Herbal supplements don't result in clinically meaningful weight loss

In one of the largest meta-analytic reviews to date published in the peer-reviewed journal 'Diabetes Obesity and Metabolism', 54 randomised controlled trials were included to assess whether herbal supplements produce clinically meaningful results for weight loss. The authors considered weight loss of 2.5kg or more as the cut-off for clinically meaningful weight loss.

While some complementary therapies produced small and statistically significant losses in weight, none of the 54 RCTs found that herbal supplements were capable of promoting more than 2.5kg of weight loss, thus leading to the conclusion that no clinical trials have proven a clinically meaningful effect on weight loss.

In contrast, several prescription medications are available that are capable of generating weight loss ranging from 3 - 5kg or around 5% weight loss which is potentially more clinically meaningful than effects achieved with herbal supplements. However, there remains the potential for unwanted adverse effects.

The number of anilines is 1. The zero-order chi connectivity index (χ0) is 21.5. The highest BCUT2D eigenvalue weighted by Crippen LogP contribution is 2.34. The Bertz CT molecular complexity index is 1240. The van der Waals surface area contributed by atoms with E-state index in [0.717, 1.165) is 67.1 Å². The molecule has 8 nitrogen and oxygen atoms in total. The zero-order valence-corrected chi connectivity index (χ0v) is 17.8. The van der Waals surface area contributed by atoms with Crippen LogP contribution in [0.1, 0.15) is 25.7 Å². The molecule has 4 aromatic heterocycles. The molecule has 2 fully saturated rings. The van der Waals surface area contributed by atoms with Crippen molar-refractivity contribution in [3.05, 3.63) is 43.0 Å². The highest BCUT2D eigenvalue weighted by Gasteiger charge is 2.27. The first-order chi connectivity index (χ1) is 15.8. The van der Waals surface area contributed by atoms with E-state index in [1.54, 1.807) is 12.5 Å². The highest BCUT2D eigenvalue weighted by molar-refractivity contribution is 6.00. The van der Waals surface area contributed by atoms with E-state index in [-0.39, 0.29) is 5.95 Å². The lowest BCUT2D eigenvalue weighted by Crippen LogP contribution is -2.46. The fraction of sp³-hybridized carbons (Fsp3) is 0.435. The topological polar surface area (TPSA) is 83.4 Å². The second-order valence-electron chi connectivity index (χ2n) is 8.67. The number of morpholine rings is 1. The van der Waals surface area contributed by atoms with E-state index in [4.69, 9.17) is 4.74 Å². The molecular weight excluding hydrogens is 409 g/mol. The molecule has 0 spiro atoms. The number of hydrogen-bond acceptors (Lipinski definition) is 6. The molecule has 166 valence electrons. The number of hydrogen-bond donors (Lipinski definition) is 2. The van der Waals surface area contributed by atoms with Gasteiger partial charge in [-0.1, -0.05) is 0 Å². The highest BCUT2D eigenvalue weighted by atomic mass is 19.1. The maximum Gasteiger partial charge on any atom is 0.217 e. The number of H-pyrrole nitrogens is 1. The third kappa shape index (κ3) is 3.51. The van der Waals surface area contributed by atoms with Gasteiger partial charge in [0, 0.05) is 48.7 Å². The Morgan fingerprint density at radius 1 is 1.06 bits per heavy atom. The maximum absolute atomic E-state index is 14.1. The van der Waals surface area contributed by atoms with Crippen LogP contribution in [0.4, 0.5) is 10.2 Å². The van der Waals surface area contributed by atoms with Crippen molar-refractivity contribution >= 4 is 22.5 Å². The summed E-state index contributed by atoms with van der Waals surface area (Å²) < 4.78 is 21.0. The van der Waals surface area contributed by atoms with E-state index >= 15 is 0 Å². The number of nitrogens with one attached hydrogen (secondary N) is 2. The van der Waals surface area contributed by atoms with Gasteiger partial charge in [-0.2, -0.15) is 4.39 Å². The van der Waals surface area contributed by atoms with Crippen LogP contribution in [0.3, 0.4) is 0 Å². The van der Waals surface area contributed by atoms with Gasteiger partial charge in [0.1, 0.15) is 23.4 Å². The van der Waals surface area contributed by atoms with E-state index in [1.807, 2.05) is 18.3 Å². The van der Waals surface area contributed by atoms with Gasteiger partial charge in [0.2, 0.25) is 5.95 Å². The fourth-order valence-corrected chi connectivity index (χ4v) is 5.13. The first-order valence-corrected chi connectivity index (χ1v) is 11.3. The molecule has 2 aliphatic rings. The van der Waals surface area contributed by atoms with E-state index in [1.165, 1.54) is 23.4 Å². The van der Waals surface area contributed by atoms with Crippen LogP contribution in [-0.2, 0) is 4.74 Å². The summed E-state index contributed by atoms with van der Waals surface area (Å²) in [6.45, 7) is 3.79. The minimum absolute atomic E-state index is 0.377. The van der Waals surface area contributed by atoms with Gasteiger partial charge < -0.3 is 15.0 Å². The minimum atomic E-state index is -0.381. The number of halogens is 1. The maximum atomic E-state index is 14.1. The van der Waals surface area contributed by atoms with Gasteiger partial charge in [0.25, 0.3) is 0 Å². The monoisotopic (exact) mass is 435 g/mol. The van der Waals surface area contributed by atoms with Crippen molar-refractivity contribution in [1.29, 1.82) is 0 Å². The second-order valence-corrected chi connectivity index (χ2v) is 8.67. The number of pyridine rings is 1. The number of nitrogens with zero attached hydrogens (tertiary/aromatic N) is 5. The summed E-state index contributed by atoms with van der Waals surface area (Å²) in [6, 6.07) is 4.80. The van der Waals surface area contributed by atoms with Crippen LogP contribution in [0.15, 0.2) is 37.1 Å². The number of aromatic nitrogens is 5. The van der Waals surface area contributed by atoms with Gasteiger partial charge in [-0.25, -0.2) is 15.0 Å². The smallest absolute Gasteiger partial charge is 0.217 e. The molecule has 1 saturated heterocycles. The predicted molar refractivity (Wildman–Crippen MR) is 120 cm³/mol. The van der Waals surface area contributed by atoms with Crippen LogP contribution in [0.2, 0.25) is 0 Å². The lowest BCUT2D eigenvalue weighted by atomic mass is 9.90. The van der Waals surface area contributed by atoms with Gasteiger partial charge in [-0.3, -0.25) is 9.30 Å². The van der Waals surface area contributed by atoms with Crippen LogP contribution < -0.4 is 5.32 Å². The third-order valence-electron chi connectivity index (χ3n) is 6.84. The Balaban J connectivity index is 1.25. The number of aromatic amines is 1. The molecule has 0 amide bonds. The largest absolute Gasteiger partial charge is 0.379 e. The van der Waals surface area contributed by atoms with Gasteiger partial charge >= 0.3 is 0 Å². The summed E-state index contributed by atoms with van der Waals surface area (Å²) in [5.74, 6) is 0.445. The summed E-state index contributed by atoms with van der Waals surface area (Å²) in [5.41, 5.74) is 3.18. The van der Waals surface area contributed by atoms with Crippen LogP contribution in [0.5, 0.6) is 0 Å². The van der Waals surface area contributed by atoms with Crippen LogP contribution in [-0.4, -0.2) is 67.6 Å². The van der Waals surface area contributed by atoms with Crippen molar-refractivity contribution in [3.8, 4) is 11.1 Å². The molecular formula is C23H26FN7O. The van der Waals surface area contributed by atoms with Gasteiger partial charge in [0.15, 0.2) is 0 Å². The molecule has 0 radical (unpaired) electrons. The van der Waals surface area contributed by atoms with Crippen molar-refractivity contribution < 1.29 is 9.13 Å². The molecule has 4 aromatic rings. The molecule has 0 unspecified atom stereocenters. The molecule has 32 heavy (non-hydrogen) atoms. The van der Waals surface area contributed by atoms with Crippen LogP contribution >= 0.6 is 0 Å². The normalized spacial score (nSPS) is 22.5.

Overweight and obese individuals looking to achieve a healthy weight should consult with their GP about available options and should consider a diet and lifestyle plan that is suitable and not rely overly on health supplements for a quick fix.

References:

1. Maunder, A., Bessell, E., Lauche, R., Adams, J., Sainsbury, A., & Fuller, N. (2020). Effectiveness of herbal medicines for weight loss: A systematic review and meta‐analysis of randomized controlled trials. Diabetes Obesity & Metabolism, 22(6), 891-903.

2. Ching Lee P, Dixon J. RACGP - Pharmacotherapy for obesity [Internet]. Racgp.org.au. 2021 [cited 14 May 2021]. Available from: https://www.racgp.org.au/

Herbal supplements don't result in clinically meaningful weight loss

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